End Game?

At this point it was end game. We were three days into a fifteen day engagement with a domain admin account. We informed the client contact and stopped the test as we achieved the goal of the test. Thankfully the client asked us to continue with a series of health checks to use up the time.

In the end we had a cascasding failure.

  1. Windows 2008 was not patched which gave us shell

  2. An admin was still logged in (idle) on the server so we got the password hash from memory

  3. SMB signing was not enabled so we re-used the hash to log into the ad server

  4. The password was not strong, so we could crack the password over night

  5. The admin shares their password between their windows account and their .ad account.

Five issues, chained together, resulted in us being able to simulate taking over the entire companies IT infrastructure in three days.

How about you?

When was the last time you let the testers take the gloves off? In a conversation with the clients CIO afterwards, he expressed dismay. They had been tested by every six months for a couple of years by top ranking testing firms who had never identified a Windows 2008 server. I asked him a very simple question:

Did you confine them to a particular scope?

We all know the answer to that question. So, if you are commissioning a penetration test and you really want to know where the chink in your armour is, don’t constrain the testers. Let them have an open scope.

  • Recent Articles
Author Details
Founder & CEO at Hedgehog Security

Peter has been in the Information Security world since 1999 and in IT in general since 1996. His work history contains a unique blended balance between the development of exceptional technical capabilities and business knowledge. Peter is a proud father of twins and enjoys GT endurance racing on the weekends.

We would like to keep you informed about our services. Please tick the options below to receive occasional updates via

  • penetration testing steps
    Peter talks to FindMyUkCasino
  • Malware
    SB Tech Breach

    Last week saw SB Tech Breached by the hacking group Maze. It seems that every week the group are announcing more victims.  GameOn asked our CEO Peter Bassill, to give us some insight into the attack. The GameOn article is here.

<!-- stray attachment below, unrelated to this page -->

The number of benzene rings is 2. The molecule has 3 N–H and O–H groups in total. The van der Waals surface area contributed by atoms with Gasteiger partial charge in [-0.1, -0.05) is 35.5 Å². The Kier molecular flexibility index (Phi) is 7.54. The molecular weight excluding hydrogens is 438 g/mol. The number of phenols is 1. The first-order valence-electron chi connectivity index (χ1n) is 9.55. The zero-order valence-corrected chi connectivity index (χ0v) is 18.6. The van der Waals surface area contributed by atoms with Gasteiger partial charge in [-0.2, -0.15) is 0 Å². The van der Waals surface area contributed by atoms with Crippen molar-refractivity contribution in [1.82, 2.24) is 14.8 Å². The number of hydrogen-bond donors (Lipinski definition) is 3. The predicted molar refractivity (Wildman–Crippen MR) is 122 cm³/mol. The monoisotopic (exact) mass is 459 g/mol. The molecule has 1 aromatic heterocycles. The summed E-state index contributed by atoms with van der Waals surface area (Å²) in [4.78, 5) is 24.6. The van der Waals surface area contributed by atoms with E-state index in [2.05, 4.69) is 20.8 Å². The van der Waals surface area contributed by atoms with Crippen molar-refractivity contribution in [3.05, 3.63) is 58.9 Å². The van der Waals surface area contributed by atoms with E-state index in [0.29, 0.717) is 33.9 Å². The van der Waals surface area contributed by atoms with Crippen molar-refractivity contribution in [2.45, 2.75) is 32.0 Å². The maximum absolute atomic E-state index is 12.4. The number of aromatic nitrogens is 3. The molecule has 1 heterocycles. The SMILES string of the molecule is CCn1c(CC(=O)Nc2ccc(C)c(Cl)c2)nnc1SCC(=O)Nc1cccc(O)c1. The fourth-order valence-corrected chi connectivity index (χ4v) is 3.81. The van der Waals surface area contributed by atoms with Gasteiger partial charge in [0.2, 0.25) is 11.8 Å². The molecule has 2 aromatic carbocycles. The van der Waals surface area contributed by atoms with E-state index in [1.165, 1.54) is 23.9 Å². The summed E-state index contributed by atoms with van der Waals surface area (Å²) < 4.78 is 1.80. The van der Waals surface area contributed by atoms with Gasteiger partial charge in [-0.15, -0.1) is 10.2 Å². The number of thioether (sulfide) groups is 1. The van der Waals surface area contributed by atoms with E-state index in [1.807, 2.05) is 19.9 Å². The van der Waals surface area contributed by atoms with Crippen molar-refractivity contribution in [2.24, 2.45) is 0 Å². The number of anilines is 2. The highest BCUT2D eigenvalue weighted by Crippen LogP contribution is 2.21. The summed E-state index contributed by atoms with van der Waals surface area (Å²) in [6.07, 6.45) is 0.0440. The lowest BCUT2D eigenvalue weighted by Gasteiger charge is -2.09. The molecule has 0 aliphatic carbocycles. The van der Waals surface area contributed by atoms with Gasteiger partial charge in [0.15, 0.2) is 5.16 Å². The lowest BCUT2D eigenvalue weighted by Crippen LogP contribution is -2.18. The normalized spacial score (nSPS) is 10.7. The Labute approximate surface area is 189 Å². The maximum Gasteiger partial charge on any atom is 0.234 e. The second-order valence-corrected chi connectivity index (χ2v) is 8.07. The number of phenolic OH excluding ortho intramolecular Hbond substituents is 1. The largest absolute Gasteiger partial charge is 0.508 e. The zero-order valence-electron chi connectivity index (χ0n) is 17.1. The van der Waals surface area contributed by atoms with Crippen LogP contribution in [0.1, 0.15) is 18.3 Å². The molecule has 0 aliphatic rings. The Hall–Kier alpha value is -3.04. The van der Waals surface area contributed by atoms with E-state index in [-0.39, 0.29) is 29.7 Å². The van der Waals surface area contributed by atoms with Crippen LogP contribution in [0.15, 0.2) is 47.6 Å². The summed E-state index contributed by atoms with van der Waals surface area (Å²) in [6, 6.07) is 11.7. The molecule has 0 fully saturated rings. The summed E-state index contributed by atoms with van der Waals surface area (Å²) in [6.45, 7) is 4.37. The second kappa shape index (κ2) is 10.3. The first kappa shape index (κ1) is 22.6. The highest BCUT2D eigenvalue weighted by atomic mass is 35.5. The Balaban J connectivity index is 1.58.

• Privacy
    Howto VPn

    In our “How to securely” series we asked our followers what tools they would like a simple guide on to help them stay secure online. There seemed to be a lot of confusion as to what a VPN is and why you should or should not use one. So we asked Peter to help.

  • WhatsApp
    How To Whatsapp Safely

    WhatsApp is among the fastest-growing instant messengers out there, and almost a social network in its own way. But if you are using it, there are some steps you should take to protect your security and privacy.

  • Morrisons Breach Update

    The UK’s highest court ruled that Morrisons can not be liable for a criminal act of a person seeking to harm their business. On April 1st, 2020, a panel of five justices unanimously ruled that Morrisons was not “vicariously liable”.

  • Remote Working Considerations

    With the current pandemic situation, we all need to be taking remote working considerations. While adjusting the work paradym, it is vital to keep a mind’s eye on the security and safety of the businesses information assets

  • Securing Zoom
    How To: Securing Zoom

    In this guide we are looking at how to go about securing zoom. Since the onset of the global pandemic, we have seen surge in “zoom bombing”. This is where people with malicious intent look for in-progress zoom meetings to join and cause trouble.

  • Software Security
    Dell EMC iDRAC memory corruption Vulnerability

    A critical vulnerabiltiy has been identified in Dell EMC iDRAC7, iDRAC8 and iDRAC9. Some unknown processing is affected by this issue. Manipulation with an unknown input can lead to stack based memory corruption.

  • Hiscox Sues for Failing to Disclose Data Breach

    On March 27th, Hiscox Insurance Company Inc. filed a complaint against law firm Warden Grier for concealing a data breach that occurred back in 2016.

  • Software Security
    Privilege escalation on Nginx Controller up to 3.1.x Controller API

    A critical vulnerability has been identified in Nginx Controller up to 3.1.x (web server,) affecting an unknown code block of the component Controller API.

Share on facebook
Share on google
Share on twitter
Share on linkedin
Share on pinterest
Scroll to Top